> being reverted to maximized precision."*
>
>
>
> MAJOR SIDE EFFECT #2:
>
>
>
> As a past game developer (most standards writers aren't game developers),
> let me tell you:
>
>
>
> Accurate gametimes are necessary for accurate calculations of 3D object
> positions, especially in full-screen WebGL games.
>
>
>
> At sub-refresh-cycles, animations should still use sub-millisecond
> accuracy to prevent jank, when calculating time-based animations (e.g.
> calculating object positions based on time) -- that's what 3D graphics
> often do compensating for fluctuating frame rates, they calculate object
> world positions based on gametime.
>
>
>
> That means 1000 inch per second moving balls (~60mph) can be wrongly
> mispositioned by 2 inches if the gametime is off by 2 millisecond.  That
> can mean goal/nogoal.  Fastballs, baseballs, hockey pucks can go much
> faster than this.  Low-precision gametimes will ruin a lot of HTML5 and
> WebGL game programming.
>
>
>
> Gametimes need sub-millisecond accuracy, especially full-screen WebGL
> games, because they calculate real-world 3D object positions based on
> gametime.
>
>
>
> That way everything looks correct regardless of framerate. Framerates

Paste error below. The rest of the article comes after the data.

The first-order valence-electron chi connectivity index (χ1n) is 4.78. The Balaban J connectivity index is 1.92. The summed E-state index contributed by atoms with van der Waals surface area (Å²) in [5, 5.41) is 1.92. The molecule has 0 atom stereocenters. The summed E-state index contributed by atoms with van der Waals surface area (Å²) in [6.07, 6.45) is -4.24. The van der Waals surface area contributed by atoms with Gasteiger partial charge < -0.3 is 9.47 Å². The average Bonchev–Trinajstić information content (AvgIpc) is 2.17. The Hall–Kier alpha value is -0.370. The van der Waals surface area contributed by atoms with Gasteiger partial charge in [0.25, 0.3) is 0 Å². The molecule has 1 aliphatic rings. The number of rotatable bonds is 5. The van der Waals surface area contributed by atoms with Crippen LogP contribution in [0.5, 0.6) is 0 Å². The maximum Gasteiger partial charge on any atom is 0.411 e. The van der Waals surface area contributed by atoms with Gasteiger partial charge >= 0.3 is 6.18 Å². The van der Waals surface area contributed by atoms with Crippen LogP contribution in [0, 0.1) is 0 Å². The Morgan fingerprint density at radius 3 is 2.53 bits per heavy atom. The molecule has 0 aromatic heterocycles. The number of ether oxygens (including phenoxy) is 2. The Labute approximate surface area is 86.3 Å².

> fluctuate all over the place, so video games using 3D graphics use gametime
> to calculate the position of everything.  3D object positions are
> calculated based on gametime.  Wrong gametime means everything janks like
> crazy in full screen WebGL games.
>
>
>
> Again, this is for 60 Hz.  I'm not even talking about higher refresh
> rates.  1ms gametime errors create noticeable motion-fluidity flaws in 60Hz
> full-screen WebGL games!
>
>
>
> Things even janks crazily with 5ms and 8ms gametime errors on a 60Hz
> display.  You're in the driver's seat of a 300mph car, in a racing game --
> a 2ms gametime error becomes large even on a 60 Hz display.
>  Jank/jerkiness/stutter can get huge even at sub-refresh-cycle levels even
> on a 60 Hz display, even with sub-refresh-cycle errors.
>
>
>
> Also, don't forget that there are advantages to frame rates above refresh
> rates in reducing latency:
> https://www.blurbusters.com/faq/benefits-of-frame-rate-above-refresh-rate/
>
>
>
> My prediction is FireFox may get a tsunami wave of huge complaints from
> game designers suddenly hit by major precision reductions in ability to
> calculate gameworld positions.
>
>
>
> MAJOR SIDE EFFECT #3:
>
>
>
> Depending on how timer precision is degraded, it potentially eliminates
> educational motion tests in web browsers.  Many scientific tests such as
> www.testufo.com/ghosting and www.testufo.com/frameskipping (display
> overclocking) is heavily dependant on perfect frame rate synchronization,